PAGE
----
by Lee Valentine
Published by Alderac Entertainment Group
Designed by Mike Elliott and Brent Keith
Over 500 cards, full-color rulebook, plastic tokens, a game board, a plastic storage insert, and indexed card dividers
Thunderstone: Dragonspire ("DS") is the newest expansion
for AEG's hit deck-building card game Thunderstone ("TS").
DS is playable as a stand-alone game as well, the first such
TS expansion to have that feature. I refer you to my original
TS review for information on how the game is played. In this
review, I will be focusing a bit on the box's contents and what this set
will add to the environment.
New Additions to the Game
DS includes all the cards you need to play a game of TS.
This edition includes examples of Guardians, Treasures, and Traps,
features that were added in the expansions. A new category of card
appears in this edition of the game: the Setting. A Setting card is a
metagame card that changes one or more basic rules of the game for all
players. As such, Settings increase play difficulty, and I would not
recommend their use for first time players.
There's a good mix of Heroes, Monsters, and Village cards in DS,
almost as many of each as were in the game's original base set. There
is plenty of card diversity to allow for a lot of replay value.
A number of the new village cards in this set take some work to make
them useful. For instance, some manipulate which monsters are in the
Dungeon or the cards you will have in your next hand. While these may
bewilder beginners, experienced TS players will enjoy the
challenge and options presented by these cards.
A handful of cards also have potentially random effects that are
triggered based on the type of card discarded from the top of your own
deck or your opponent's. Sometimes you can manipulate your own deck to
have more control over these effects, but other times they are just
random. In a game that relies so thoroughly on mathematical
calculations, players will either find these types of cards novel, or an
unreliable addition to a game that demands more reliability.
One of the new Village cards, a weapon called the Toryn Gauntlet,
increases a Hero's Strength, allows him to wield an additional weapon
(presumably including another Toryn Gauntlet), and grants a bonus to
attack. Combined with a high base gold value, this card seemed almost
too good to be true compared to many other weapons already printed.
The new heroes offer a variety of new abilities. However, other than
forcing some occasional discards, the set continues to limit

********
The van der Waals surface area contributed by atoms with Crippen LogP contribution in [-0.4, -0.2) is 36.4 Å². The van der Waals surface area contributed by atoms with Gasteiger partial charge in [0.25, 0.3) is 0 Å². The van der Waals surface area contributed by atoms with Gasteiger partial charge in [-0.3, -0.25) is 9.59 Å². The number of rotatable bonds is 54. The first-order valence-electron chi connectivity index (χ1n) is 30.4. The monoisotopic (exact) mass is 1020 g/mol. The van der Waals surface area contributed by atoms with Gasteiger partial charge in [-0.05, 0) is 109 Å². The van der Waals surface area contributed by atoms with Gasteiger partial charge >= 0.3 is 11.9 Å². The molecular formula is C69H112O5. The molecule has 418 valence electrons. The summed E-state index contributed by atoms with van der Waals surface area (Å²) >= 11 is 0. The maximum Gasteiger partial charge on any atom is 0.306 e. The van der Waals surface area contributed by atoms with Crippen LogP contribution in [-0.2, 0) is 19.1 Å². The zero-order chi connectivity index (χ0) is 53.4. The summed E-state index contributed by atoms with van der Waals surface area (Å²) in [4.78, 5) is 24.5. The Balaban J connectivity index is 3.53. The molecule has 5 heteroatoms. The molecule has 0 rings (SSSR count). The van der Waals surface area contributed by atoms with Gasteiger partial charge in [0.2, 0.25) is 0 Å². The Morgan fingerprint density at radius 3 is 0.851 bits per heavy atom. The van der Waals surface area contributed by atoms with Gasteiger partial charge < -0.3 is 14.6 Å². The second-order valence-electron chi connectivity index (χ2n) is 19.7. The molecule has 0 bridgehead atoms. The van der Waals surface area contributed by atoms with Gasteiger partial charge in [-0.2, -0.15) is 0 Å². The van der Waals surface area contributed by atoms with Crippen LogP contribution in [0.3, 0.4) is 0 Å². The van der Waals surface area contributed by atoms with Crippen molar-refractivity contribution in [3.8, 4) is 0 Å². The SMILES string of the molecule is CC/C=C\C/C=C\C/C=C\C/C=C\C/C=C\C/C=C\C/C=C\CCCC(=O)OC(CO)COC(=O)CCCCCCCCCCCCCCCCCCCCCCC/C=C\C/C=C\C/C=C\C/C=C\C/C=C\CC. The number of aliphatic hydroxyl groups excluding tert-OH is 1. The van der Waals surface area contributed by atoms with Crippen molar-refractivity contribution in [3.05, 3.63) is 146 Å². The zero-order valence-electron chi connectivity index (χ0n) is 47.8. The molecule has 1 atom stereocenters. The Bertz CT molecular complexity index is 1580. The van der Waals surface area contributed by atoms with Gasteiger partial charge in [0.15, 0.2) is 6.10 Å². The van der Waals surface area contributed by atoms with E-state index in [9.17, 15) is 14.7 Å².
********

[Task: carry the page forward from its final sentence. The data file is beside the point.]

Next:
player-versus-player interaction. Two new heroes are noteworthy. The
Veteran class has four different levels of heroes to advance to instead
of the normal three. While there are only two levels of Phalanx heroes,
the more Phalanx heroes you have the more powerful they all become.
This set is particularly dangerous for the dungeon delvers. Something
always seems to be destroying your weapons or heroes. The monsters are
often extremely challenging, sometimes requiring that multiple Heroes
and weapons be destroyed after just a single encounter. This means that
entering the Dungeon is not for the faint of heart.
Thunderstone, like a number of other deck-building games
including Dominion, has an initial marketplace of cards for
players to purchase "in game", the contents of which are determined
randomly using special decks of randomizers. As I noted in my review of
the TS base set, I thought it was a substantial error to give the
randomizers used in TS an identical back to the other cards used
in the game. AEG has finally gotten around to fixing this issue in
DS. In this set, AEG has reprinted randomizers for all the
editions of TS released to date. This time, their backs have
minor differences to help separate them from core game cards. Oddly,
though, the superior packaging and indexing system in this edition
(compared to the base game) means this change is still a good one, but
one substantially less necessary than in the original edition. One big
oversight here was a failure to mark the randomizers with a set-specific
icon. Why would this be useful? DS is meant to be playable as a
stand-alone set, yet you can only identify the DS-specific cards
by inventorying your set. With sorting icons, you could easily choose
which expansions to play with and pull the appropriate randomizers for
Much of the rulebook here is substantially clearer than the original
edition of the TS rules. Some intentional rules changes were
brought into being in this set (like how to setup Guardians in the
Dungeon Deck), but were not highlighted in the rulebook as rules
changes, so they were easy to miss.
A new game variant featuring cooperative play was described in a fairly
murky fashion, leaving me initially puzzled over how it worked. The
rulebook also features a new solo variant to try, but to use this
variant you either have to download the core solo play rules online or
own Wrath of the Elements.
Unfortunately, the card glossary does not cover all of the cards, and
oddly sometimes covered the more obvious cards rather than the more
troublesome ones. This is a particular issue because this expansion has
more vaguely worded cards than most of the other expansions. With some
cards I could correctly divine the intent even though the cards were not
worded in a crystal clear fashion. At least one card I would have had
no idea how to handle had I not seen a somewhat similar card (with
clearer wording) in the original TS set. Still another card I